The State Public Pension Crisis: A 50-State Report Card
This Heartland Institute report examines problems facing public pension systems, including the enormous burdens public employee pensions pose in some locations. The report ranks each state according to the operation and relative disposition of the pension plans in the 50 states and suggests ways states might go about solving their pension problems.
Guide to the Issues: Retirement Systems of Alabama (RSA) Pension Reform
This paper from the Alabama Policy Institute argues that Alabama must implement long-term reforms that protect taxpayers from the RSA’s unfunded liabilities. The Institute outlines five core principles the RSA should commit to.
Pension Reform in Alabama: A Case for Economic Accounting
Eileen Norcross of the Mercatus Center provides a fair-market analysis of Alabama’s three pension plans in this Troy University study. The paper makes several recommendations for how Alabama can improve funding in its defined benefit plans and undertake structural reforms to meet the RSA’s stated goals of “Strength, Stability and Security” for Alabama retirees and taxpayers.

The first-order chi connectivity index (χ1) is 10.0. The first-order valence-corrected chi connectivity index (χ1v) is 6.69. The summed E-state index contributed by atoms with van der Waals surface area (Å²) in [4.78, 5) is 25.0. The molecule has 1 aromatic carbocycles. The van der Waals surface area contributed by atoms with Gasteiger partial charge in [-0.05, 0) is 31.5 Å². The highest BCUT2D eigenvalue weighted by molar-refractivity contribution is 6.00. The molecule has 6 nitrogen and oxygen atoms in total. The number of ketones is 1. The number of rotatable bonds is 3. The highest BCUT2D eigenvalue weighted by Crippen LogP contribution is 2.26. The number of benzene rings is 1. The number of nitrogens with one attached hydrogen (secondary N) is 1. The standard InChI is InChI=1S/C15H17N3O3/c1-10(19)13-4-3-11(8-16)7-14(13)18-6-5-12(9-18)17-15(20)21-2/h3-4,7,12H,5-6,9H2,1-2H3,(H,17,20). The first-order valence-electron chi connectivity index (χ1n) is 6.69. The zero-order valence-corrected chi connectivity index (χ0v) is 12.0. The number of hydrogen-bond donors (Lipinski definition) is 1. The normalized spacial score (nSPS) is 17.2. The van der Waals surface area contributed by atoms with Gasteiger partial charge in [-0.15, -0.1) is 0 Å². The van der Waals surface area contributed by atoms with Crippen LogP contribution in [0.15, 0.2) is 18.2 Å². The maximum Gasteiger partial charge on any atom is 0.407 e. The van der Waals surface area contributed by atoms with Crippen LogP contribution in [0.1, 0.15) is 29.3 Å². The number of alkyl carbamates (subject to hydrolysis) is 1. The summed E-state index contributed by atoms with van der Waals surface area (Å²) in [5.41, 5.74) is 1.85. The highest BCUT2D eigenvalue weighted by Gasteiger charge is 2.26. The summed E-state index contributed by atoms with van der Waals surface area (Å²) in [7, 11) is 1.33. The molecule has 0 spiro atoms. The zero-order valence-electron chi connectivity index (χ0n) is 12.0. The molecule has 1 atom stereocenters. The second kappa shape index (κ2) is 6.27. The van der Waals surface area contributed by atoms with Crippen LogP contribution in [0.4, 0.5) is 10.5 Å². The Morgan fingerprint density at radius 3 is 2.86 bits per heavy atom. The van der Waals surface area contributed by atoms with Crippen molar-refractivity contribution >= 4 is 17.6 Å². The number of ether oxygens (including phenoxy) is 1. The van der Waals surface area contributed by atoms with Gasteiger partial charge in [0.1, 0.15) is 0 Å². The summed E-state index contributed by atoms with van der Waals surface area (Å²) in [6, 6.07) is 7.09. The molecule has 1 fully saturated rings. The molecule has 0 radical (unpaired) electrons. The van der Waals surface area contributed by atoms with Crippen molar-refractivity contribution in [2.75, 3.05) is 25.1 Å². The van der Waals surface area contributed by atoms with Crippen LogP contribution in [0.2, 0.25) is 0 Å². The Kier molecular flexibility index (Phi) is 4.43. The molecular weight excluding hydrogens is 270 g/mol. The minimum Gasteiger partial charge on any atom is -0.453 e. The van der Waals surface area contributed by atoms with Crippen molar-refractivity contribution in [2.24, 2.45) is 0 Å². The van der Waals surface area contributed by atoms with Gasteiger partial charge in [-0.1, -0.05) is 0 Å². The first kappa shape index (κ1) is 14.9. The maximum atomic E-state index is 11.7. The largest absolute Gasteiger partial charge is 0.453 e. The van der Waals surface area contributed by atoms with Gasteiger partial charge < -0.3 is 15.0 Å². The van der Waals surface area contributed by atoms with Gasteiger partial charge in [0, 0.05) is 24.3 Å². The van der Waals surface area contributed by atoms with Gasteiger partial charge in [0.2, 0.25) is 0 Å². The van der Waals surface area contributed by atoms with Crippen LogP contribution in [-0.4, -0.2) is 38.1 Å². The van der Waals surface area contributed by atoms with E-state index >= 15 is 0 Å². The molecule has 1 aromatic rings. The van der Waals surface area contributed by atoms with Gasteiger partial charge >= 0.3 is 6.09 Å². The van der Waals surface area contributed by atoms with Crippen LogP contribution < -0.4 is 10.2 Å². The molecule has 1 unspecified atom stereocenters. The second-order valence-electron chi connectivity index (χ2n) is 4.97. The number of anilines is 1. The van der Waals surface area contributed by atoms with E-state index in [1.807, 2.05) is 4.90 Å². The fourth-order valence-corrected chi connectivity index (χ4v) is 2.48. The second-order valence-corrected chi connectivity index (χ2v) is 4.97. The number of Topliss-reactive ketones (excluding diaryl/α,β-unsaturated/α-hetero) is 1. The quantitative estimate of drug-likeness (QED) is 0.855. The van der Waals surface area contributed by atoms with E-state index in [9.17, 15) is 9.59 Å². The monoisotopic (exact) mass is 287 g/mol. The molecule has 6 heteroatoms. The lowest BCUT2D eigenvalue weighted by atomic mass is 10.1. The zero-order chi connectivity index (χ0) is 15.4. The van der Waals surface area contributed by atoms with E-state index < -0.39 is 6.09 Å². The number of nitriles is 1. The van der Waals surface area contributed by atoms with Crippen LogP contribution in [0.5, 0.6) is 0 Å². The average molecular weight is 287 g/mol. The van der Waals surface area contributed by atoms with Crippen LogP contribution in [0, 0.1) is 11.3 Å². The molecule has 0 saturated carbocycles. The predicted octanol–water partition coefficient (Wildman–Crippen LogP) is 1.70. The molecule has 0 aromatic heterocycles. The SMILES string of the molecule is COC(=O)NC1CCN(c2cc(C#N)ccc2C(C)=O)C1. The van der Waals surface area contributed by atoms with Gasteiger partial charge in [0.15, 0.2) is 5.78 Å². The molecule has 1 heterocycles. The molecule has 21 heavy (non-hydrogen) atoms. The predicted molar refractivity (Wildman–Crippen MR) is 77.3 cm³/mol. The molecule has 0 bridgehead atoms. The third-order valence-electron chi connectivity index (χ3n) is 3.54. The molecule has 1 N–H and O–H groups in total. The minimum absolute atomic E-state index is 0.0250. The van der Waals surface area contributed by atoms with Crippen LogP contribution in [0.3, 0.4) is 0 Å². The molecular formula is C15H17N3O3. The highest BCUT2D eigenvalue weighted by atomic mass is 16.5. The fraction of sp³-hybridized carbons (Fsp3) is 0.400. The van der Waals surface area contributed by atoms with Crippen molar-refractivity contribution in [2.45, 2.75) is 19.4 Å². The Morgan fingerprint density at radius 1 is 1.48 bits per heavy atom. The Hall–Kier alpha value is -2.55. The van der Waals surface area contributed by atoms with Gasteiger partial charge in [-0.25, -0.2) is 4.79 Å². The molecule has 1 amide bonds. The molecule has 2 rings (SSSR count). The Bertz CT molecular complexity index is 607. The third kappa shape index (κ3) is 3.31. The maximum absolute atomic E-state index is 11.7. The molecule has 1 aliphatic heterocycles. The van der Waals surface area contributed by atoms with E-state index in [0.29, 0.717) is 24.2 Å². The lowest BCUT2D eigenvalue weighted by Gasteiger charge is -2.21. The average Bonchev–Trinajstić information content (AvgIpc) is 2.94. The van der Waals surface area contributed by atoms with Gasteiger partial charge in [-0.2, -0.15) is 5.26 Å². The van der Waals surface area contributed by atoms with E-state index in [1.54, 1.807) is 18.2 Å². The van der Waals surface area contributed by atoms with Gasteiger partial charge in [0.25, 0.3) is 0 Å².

Keeping the Promise: State Solutions for Government Pension Reform
This report from the American Legislative Exchange Council describes the variety of pension plans that governments use today and the advantages and disadvantages of each plan. It also provides several tools that legislators can use to ensure that governments can affordably fund retirement benefits for their employees.
Research & Commentary: Defined Contribution vs. Defined Benefit Pensions
John Nothdurft, director of government relations at The Heartland Institute, provides a bullet-point comparison of defined-benefit pension and defined-contribution retirement plans.